Life, liberty, and the right to infect others with measles: Rand Paul on vaccination

Rand Paul

Sen. Rand Paul of Kentucky tried to merge his medical training and libertarian philosophy last week. It was tough. (John Locher/AP)

By Jeffrey P. Baker, MD, PhD, Professor of Pediatrics, Duke University

Sen. Rand Paul of Kentucky confirmed his membership in the “doctors who shouldn’t have gone into politics” club with his comments last week supporting the right of parents who don’t want their kids to be immunized. While acknowledging vaccines to be “one of the greatest medical breakthroughs that we have,” Paul asserted that they should be voluntary. He talked of “walking, talking, normal kids” who had been left with “profound mental disorders” after getting several vaccines at once, and admitted that he had used an alternative schedule for his own children.

There is a lot of misinformation to unpack here. Yes, babies get more vaccines than they used to, but the vaccines themselves are far more purified. There is no support for the widely held belief that vaccines cause autism.  At the end of the day, however, I suspect that many parents will sympathize with Paul’s assertion that “the state doesn’t own your children; parents own their children.”

It is a message that appeals not just to libertarians but to the broader principles of consumer choice and individual freedom.  Paul professes he can’t see what the fuss is about. But vaccines don’t fit with the libertarian model, and the history of measles—including the outbreak now spreading across the country from Disneyland—offers the perfect example why.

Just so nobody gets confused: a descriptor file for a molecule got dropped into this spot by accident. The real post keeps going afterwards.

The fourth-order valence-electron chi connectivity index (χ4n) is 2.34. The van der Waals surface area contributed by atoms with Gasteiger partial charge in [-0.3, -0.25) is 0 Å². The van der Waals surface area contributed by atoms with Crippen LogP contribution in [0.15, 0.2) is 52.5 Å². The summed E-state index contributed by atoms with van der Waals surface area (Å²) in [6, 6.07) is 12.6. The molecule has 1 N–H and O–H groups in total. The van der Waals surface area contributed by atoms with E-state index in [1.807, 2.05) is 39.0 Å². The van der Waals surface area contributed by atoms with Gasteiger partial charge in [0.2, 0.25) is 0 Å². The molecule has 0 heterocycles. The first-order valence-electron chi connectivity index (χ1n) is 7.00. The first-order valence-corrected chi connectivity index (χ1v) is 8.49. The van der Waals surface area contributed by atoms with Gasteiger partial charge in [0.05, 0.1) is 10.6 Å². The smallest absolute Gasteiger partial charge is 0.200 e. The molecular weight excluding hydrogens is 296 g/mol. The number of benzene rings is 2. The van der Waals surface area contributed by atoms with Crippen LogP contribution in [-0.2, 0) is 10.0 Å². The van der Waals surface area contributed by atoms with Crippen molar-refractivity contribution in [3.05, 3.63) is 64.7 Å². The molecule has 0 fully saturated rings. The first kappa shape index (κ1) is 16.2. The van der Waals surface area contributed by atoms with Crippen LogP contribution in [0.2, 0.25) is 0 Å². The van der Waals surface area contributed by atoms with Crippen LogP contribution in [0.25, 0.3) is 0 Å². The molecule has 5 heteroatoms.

Jeffrey Baker, MD, PhD, is the director of the Program in the History of Medicine at the Trent Center for Bioethics, Humanities, and the History of Medicine. He is also a Professor of Pediatrics and an Associate Clinical Professor of History.

One thought on “Life, liberty, and the right to infect others with measles: Rand Paul on vaccination

  1. Yes, I think parents should choose whether they want their children vaccinated OR NOT. Anyway, if the vaccines are usefull, vaccinated people shouldn’t be afraid of none-vaccinated ones, right? I guess it is like antibiotics : most of them are good and usefull, but the bad thing is to use them too massivelly… some antibiotics are less effective today because we over used them in the past… nature adapts it self… and humans are part of the nature, we must not forget that.


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